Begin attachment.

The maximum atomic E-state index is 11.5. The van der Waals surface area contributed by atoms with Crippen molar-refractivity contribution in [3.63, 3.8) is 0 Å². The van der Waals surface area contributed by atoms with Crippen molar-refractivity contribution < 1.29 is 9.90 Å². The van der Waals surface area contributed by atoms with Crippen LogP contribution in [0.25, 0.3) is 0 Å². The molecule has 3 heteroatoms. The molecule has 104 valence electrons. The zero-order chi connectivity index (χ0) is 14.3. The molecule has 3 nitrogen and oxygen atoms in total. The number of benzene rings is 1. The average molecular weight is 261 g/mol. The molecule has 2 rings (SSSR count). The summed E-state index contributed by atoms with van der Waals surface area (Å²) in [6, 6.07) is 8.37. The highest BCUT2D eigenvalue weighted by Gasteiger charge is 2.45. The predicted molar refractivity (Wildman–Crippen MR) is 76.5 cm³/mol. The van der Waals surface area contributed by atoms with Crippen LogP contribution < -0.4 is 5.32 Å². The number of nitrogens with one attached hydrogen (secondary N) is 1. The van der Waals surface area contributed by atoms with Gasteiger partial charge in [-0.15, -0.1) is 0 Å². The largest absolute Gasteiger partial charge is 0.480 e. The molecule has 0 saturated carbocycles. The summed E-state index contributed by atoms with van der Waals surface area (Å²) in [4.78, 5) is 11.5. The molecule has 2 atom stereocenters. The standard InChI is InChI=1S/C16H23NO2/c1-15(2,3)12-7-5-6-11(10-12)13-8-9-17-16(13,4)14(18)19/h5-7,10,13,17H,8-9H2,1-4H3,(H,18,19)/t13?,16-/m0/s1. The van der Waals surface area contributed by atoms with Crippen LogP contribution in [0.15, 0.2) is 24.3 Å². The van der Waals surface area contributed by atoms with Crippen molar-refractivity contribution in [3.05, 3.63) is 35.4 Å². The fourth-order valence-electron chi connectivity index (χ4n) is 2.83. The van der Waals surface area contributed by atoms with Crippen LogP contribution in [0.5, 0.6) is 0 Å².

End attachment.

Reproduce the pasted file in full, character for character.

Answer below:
The maximum atomic E-state index is 11.5. The van der Waals surface area contributed by atoms with Crippen molar-refractivity contribution in [3.63, 3.8) is 0 Å². The van der Waals surface area contributed by atoms with Crippen molar-refractivity contribution < 1.29 is 9.90 Å². The van der Waals surface area contributed by atoms with Crippen LogP contribution in [0.25, 0.3) is 0 Å². The molecule has 3 heteroatoms. The molecule has 104 valence electrons. The zero-order chi connectivity index (χ0) is 14.3. The molecule has 3 nitrogen and oxygen atoms in total. The number of benzene rings is 1. The average molecular weight is 261 g/mol. The molecule has 2 rings (SSSR count). The summed E-state index contributed by atoms with van der Waals surface area (Å²) in [6, 6.07) is 8.37. The highest BCUT2D eigenvalue weighted by Gasteiger charge is 2.45. The predicted molar refractivity (Wildman–Crippen MR) is 76.5 cm³/mol. The van der Waals surface area contributed by atoms with Crippen LogP contribution < -0.4 is 5.32 Å². The number of nitrogens with one attached hydrogen (secondary N) is 1. The van der Waals surface area contributed by atoms with Gasteiger partial charge in [-0.15, -0.1) is 0 Å². The largest absolute Gasteiger partial charge is 0.480 e. The molecule has 0 saturated carbocycles. The summed E-state index contributed by atoms with van der Waals surface area (Å²) in [4.78, 5) is 11.5. The molecule has 2 atom stereocenters. The standard InChI is InChI=1S/C16H23NO2/c1-15(2,3)12-7-5-6-11(10-12)13-8-9-17-16(13,4)14(18)19/h5-7,10,13,17H,8-9H2,1-4H3,(H,18,19)/t13?,16-/m0/s1. The van der Waals surface area contributed by atoms with Crippen LogP contribution in [0.15, 0.2) is 24.3 Å². The van der Waals surface area contributed by atoms with Crippen molar-refractivity contribution in [3.05, 3.63) is 35.4 Å². The fourth-order valence-electron chi connectivity index (χ4n) is 2.83. The van der Waals surface area contributed by atoms with Crippen LogP contribution in [0.5, 0.6) is 0 Å².